"Tricks are good, Justin. Saving the world one pair of eyes at a time." His accent was thicker than his wife's, but I had been around enough to pick up on at least 84% of the things he said.
"Dad, what should I do for the tryout tomorrow?" Pravin had sat down in his video game chair and had begun to swivel back and forth.
"Ah, the tryout. My son the Smithtown Indian. Why don't you get up there and do some of your dance moves. Let's see, I know you know the Macarena and the chicken dance thanks to your cousin's wedding, so you have options."
"I'm not doing the Macarena, dad," Pravin rebuffed quickly. I subtly made the hand motions at him while he gave me a dirty look.
"You know what would be good? I think in the basement are some old Bollywood tapes. You will have to look for them, but those could give you some dance moves."
"That might work," I said.
"Yeah, maybe. I won't look like a dork, will I?" asked Pravin.
"No, of course not. It's all in the hips," he said. Here he twisted his hips back and forth. And the arms. He stuck both his arms at an angle pointing at the ceiling, and then swished them back and forth. And then the feet. Light tapping. He kept one foot on the ground and brought the other up and down while he softly bounced.
"So, what you're telling me," Pravin said, "is that it's just everything."
"Yes! Everything!" His dad twirled in a circle throwing his arms to the side, moving from foot to foot. He slowly picked up speed as he twirled in a circle then turned to face his son. He tossed his arms loosely back and forth in front of him and his hips bumped the air. His big belly shook as the floor creaked under his weight.
"Dad, stop! You'll bring the house down. Besides you look like an Indian Vanilla Ice." His dad stopped with his arms outstretched to us, waiting for applause. I had a big grin on my face. I could never picture my dad doing something like that.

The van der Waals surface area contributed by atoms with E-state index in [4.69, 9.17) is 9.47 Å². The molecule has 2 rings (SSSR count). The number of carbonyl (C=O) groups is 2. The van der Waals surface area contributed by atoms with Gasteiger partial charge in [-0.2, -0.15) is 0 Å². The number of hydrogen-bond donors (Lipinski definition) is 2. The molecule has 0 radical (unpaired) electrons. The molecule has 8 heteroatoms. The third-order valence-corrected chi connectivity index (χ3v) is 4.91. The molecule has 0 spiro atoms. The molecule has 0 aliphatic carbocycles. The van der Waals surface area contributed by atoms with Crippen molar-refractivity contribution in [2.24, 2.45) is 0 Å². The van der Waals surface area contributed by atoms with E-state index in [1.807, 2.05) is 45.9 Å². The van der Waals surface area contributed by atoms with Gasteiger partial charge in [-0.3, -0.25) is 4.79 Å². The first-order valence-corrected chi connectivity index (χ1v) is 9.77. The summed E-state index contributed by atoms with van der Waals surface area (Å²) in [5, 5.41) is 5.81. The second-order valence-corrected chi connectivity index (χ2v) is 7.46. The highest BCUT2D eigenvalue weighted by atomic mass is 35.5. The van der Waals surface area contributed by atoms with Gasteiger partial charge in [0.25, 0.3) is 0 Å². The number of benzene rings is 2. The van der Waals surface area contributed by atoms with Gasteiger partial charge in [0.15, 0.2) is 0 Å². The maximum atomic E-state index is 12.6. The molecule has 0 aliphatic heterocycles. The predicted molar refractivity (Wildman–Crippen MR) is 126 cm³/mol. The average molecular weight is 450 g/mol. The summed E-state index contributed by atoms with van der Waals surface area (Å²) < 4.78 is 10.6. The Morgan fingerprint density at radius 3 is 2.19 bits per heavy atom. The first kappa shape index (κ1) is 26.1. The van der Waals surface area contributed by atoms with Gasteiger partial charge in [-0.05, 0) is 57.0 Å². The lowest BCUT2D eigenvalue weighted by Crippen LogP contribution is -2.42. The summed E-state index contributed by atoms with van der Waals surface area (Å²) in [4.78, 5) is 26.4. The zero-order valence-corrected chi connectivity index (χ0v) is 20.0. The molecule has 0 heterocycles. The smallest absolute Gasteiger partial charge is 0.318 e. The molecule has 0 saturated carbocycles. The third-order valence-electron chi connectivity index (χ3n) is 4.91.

"Bhangra. It's when you combine western music with Indian," he said. "This is what you should be doing, Pravin."
It was good advice and we took it.
Later, we found some of the old movies Pravin's father was talking about. They were still on VHS, so they were fuzzy, but still imitable. We practiced, yes, myself included, some dance moves and got pretty good until the wondrous smells of Pravin's mom's cooking made its way upstairs. They were all vegetarian, and probably the only vegetarians within a hundred mile radius. I found it amazing that Pravin's father could acquire such a belly on just vegetables, but their food was so good. It beat a cheeseburger any day, which is why I often found myself conveniently at their place for dinner.
"You should see the moves we came up with, mom," Pravin said. He threw his hands up, and I copied him. We pointed up to the ceiling then hung our heads down to the floor. Held for three, clapped, and pointed to one another.
Pravin's father guffawed. "That's how you do it," he said.
"I'm kind of getting a little excited about it," Pravin said.
"They're going to love you," I said. "It's about damn time."
"Justin!" his mom yelled from the kitchen.
"Sorry, Ms. Kothari." Pravin's father smiled and winked at me.
"It is about damn time," he whispered. Pravin got up to go help his mom, leaving me and Pravin's dad sitting across from one another. Usually with other dad's we'd have to make small talk about school, but not Pravin's dad. "I had your principal come into the office the other day; Flanks right?" I nodded. "That guy has so much mucus in his eyes that it's unbelievable that he can see at all. He's practically blind. I pulled so much out it was like stretching out the candy."
"Taffy?" I asked. 84%.
"Yes, taffy," he said. "The kind you chew a lot."
I smiled wide. He always had the best stories for being an optometrist.
Pravin and his mother reentered with several shiny silver bowls and platters, setting them down on the table with soft clangs. Pravin sat down next to me and his mom across from him. I was first to take my share and loaded my plate up, piling all my food on a piece of flat bread.
Before I even took my first bite, Pravin's mom began to speak.
"Pravin," she said, "are you sure about this whole mascot business?"
"Of course, mom," he said. "It's our ticket to a better life."
"I'm along for the ride," I added, but she did not smile.
"It's just that, doesn't all this just seem a little odd to you three?" She made a note of looking her husband in the eyes. His pupils tightened a little when he met her gaze.
"I don't think so, Ms. Kothari," I said. "Pravin wrote in the paper that it's not racist or anything because America never oppressed India."
"It would be racist if there was a team in England named the Indians," Pravin's father added.
"I don't think we have to be oppressed for it to be wrong. We put up with a lot of stuff in this town, the stares, the laughs." She paused.